Our own stories have plenty of episodes of suffering caused by evil – sometimes our own evil, sometimes that of others who do evil to us, and sometimes a result of structures of evil that we live within.

God’s Compassionate Visitation

But this world, full of evil as it is, has not been simply abandoned.  God has repeatedly “visited” his people.  The story of Israel is the story of God’s visitations; through Moses, through the prophets and finally through his own Son.   This final visitation is not just one additional verse of the old song, it is the dramatic climax!  Through Jesus Christ, God has visited his people to finally and fully break the power of evil.  Jesus came announcing that in him, the Kingdom of God had arrived, and the power of sin and its consequence, death, was finally overcome.

Why does God bother with this world, so frequently given over to evil as it is?  One reason which we find in the story of Israel, the Old Testament, stated repeatedly, from Moses to the prophets, is that God’s essence is steadfast love.  Here is the confession:

The LORD, the LORD,

a God merciful and gracious,

slow to anger,

and abounding in steadfast love and faithfulness,” (Exod. 34:6 et al.)

And the same is demonstrated by Jesus in our text:

3When the Lord saw her, he had compassion for her

God’s unstoppable mercy and grace, love and faithfulness, seen most clearly in Jesus’ compassion, stops the game in its tracks, brings the funeral to a halt, and undoes the curse of death that has hung over this story since the Garden of Eden.

Now, whatever you thought about your story before, whatever the episodes of evil your story has endured, whatever suffering, hear this: you are not alone.  We have the advantage of looking back on this story with eyes that have seen Easter – we know what this compassionate visitation of God has included the story of Jesus’ death in which he took upon himself all the evil and death in the world, and of his resurrection.  Because of Jesus, our evil has been forgiven.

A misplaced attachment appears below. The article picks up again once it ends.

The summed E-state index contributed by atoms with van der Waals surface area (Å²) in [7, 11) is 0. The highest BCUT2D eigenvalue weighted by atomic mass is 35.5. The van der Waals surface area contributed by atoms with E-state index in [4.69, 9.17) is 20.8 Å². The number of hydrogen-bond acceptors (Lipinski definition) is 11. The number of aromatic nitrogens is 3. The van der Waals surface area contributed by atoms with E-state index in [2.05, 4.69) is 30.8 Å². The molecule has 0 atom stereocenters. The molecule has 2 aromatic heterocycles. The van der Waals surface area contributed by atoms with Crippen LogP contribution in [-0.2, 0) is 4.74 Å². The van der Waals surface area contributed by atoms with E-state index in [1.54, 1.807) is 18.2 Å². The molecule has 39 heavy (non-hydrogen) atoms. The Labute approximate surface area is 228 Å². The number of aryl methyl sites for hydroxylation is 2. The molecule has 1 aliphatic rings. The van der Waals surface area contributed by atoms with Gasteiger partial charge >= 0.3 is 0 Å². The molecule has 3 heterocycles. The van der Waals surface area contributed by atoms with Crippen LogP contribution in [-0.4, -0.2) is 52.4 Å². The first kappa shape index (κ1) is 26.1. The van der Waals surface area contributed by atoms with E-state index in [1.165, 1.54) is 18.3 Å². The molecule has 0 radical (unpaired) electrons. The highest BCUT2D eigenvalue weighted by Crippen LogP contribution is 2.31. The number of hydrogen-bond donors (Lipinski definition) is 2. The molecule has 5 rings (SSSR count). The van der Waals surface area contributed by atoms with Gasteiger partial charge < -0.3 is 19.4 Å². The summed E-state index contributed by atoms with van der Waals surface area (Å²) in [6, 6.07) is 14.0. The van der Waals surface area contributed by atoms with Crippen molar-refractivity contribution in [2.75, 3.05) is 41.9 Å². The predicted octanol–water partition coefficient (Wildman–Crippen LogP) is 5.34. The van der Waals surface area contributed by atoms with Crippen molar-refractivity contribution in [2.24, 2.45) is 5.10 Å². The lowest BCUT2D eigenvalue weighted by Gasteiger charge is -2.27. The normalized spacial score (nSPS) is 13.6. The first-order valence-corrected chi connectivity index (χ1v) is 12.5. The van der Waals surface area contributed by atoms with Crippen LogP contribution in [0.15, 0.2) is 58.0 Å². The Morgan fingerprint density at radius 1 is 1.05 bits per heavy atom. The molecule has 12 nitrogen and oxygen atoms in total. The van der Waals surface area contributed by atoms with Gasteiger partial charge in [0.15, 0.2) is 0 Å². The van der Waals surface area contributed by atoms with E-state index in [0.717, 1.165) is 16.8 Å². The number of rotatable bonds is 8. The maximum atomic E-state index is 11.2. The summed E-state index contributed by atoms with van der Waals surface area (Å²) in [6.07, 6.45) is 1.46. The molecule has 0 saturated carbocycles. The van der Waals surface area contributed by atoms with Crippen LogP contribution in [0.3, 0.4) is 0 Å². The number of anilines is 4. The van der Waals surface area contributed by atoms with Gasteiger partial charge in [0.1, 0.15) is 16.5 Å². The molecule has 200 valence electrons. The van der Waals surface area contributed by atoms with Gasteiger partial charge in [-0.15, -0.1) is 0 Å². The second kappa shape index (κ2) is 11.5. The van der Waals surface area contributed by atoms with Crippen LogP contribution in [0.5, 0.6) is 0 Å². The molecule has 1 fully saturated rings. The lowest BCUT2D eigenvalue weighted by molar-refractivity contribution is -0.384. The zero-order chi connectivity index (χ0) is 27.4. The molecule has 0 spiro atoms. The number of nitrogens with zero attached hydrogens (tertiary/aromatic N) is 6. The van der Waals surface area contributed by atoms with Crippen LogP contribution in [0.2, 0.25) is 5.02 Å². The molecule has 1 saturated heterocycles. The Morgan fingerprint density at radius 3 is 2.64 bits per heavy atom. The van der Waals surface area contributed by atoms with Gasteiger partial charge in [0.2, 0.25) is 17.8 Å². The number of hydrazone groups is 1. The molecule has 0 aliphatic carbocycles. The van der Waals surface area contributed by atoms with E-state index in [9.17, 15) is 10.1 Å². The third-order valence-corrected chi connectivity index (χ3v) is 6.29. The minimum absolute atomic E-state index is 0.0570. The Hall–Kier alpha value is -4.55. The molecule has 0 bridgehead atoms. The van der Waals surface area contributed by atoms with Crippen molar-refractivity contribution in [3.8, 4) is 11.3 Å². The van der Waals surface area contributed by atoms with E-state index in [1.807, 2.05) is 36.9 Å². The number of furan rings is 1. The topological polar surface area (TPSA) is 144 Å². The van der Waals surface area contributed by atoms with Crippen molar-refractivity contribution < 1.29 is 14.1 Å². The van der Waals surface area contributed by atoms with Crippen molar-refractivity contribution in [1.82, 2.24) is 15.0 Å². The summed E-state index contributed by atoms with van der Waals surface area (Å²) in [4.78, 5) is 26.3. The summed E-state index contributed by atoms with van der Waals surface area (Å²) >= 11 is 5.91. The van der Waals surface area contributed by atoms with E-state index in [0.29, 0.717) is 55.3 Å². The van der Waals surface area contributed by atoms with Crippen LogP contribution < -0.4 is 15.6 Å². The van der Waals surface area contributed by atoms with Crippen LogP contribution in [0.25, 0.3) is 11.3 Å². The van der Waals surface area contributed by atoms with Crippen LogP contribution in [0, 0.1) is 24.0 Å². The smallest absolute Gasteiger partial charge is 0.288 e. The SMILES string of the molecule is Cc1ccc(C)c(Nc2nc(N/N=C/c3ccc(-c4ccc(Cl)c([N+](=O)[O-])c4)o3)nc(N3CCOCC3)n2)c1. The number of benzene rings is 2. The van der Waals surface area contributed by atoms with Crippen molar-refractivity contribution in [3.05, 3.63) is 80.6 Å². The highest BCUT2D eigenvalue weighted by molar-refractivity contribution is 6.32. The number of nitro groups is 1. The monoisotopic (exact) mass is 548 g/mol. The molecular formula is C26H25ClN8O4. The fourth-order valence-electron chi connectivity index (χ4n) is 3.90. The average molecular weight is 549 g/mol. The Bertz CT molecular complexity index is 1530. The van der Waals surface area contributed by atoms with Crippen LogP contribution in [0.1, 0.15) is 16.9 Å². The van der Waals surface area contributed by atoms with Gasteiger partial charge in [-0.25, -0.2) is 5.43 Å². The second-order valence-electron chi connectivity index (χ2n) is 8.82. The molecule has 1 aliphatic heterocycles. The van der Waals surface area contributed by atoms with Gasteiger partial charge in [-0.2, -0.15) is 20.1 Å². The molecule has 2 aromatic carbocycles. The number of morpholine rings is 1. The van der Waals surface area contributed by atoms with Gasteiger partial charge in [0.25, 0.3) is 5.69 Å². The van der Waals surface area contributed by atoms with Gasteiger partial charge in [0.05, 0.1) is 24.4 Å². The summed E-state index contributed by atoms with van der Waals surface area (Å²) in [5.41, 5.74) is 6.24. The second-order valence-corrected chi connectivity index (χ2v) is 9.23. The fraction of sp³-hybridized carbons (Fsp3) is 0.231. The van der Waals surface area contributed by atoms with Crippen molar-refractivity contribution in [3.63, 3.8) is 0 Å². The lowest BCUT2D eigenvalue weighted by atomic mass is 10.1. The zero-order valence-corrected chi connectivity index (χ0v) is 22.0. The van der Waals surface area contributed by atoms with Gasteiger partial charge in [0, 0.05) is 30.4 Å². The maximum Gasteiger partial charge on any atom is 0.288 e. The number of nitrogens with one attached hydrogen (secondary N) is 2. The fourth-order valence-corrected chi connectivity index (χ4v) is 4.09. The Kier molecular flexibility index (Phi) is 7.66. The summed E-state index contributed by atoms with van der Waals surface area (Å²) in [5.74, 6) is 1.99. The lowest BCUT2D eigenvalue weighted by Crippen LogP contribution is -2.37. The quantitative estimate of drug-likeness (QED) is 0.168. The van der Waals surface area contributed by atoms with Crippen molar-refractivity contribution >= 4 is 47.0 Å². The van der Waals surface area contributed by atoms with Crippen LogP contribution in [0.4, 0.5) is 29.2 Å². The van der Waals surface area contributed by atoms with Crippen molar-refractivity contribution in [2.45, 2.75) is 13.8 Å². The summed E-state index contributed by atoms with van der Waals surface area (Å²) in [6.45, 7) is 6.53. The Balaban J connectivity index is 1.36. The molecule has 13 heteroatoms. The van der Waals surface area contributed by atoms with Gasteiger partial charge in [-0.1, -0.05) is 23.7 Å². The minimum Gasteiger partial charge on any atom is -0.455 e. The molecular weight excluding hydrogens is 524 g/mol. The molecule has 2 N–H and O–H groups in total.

Response to Compassionate Visitation

There is an immediate response among the people to this great moment that becomes our first response as well:

16 “Fear seized all of them; and they glorified God”

Fear” is the biblical word for being overwhelmed with an awareness of the presence of God.  It provokes them to “glorify God” which is worship.  That is exactly what our mission statement says that we are here to do first: to Love God.

But we do not stop there.  We study Jesus’ words and actions in order to “Grow in Faith,” as the second phrase of our mission statement declares.  As we sit at Jesus’ feet as disciples and learn from him, we grow in our trust that God is indeed in control in our lives, despite the evil and suffering all around us.  We grow in our capacity to be present at funerals with hope, not despair, knowing that Jesus is there with us, and that the power of death has been broken.

We have just witnessed Jesus’ act of compassion  towards a person that might have been easily overlooked and forgotten: a widow.  As we take the time to watch Jesus in action, we learn what it means to be a part of his Kingdom.  We learn to look with his compassion at the suffering around us.  We are filled with a new love for those who have been neglected, those who need a compassionate touch.  As we watch Jesus we become engaged and active, which the third phrase of our mission statement affirms, we “Share Christ’s Love”.

Loving God, Growing in Faith, and Sharing Christ’s Love is simply another way of saying that now, we understand our own stories as part of Jesus’ story, of Israel’s  story, in fact, of God’s all encompassing story.  In Jesus Christ, God has compassionately and powerfully visited his people!  Hallelujah!  Let the story continue in and through us!